“Let us put our minds together to see what kind of life we can build for our children.”

Sitting Bull

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Standing Rock Sioux Tribe and Sitting Bull College Lakota Language Education Action Program

Central Border between North and South Dakota

imgEstablished in 1873 on a fraction of the 1851 “Sioux” treaty’s Great Sioux Reservation, which originally encompassed all of western South Dakota, today’s Standing Rock Sioux Reservation spans the central border between North and South Dakota, hugging the Missouri River in the east, and abutting the Cheyenne River Sioux Reservation on the southern border.

At the Sitting Bull College in Fort Yates, North Dakota, and at the University of South Dakota, future teachers of the Lakota language are honing their skills and working to become certified in a program appropriately called LLEAP, the Lakota Language Education Action Program. LLEAP was formed in partnership between tribal college leaders at Sitting Bull, the Standing Rock Sioux Tribe’s Education Department, and the Lakota Language Consortium, which had collaborated for several years on Lakota language textbooks for primary school students and a Lakota dictionary project.

Sunshine Carlow, Tribal Education Manager in Fort Yates, says that teachers with first- and second-language Lakota abilities requested curriculum materials for their classrooms with different levels of language instruction, and the Education Department was able to work with the Consortium’s linguists, consultants, and Lakota speakers to produce three levels of textbooks with a second edition of the New Lakota Dictionary in-progress.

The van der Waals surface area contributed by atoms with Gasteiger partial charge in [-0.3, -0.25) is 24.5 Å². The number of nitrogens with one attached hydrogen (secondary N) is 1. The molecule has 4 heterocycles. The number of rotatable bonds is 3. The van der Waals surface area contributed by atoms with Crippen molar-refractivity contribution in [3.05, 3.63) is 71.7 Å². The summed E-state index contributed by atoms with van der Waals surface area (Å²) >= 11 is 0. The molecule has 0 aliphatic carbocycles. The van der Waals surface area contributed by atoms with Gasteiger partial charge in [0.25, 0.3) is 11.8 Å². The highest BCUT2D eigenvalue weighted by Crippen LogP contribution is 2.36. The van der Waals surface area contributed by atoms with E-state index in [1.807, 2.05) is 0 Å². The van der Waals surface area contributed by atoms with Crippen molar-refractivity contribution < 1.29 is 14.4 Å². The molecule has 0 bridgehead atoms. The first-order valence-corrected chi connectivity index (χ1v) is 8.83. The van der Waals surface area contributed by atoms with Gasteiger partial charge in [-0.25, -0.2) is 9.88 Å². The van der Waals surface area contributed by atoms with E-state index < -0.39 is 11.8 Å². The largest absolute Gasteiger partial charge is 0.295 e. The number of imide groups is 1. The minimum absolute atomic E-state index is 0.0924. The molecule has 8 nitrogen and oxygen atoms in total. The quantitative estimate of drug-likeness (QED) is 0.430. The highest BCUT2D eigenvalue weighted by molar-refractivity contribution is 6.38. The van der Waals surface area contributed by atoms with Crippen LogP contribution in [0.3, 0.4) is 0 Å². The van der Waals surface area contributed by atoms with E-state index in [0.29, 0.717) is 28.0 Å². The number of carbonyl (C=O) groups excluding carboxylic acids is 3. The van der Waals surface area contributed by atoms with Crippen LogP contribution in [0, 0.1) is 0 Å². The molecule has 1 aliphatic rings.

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Did You Know ...

The Lakota and Dakota people call themselves "friends" or “allies” in their language, while the word "Sioux" is an abbreviated form of a derogatory word meaning "little snake people," that the French began to call the "Sioux" in the 1800s. The "Sioux" name is often used in Lakota and Dakota tribal governments' legal names—i.e., Oglala Lakota Tribe, Standing Rock Sioux Tribe, etc.—since they are tribal governments established and recognized by the federal government.

Tatanka Iyotake (Sitting Bull), Izuza (Grindstone), Rain in the Face, Gall, and other Lakota tiospaye (extended family) headmen who participated in the 1876 Battle of the Little Bighorn would eventually settle on the Standing Rock reservation after their signal victory was followed by aggressive military campaigns by the U.S. government that ended with Sitting Bull’s return and surrender from Canada in 1881.

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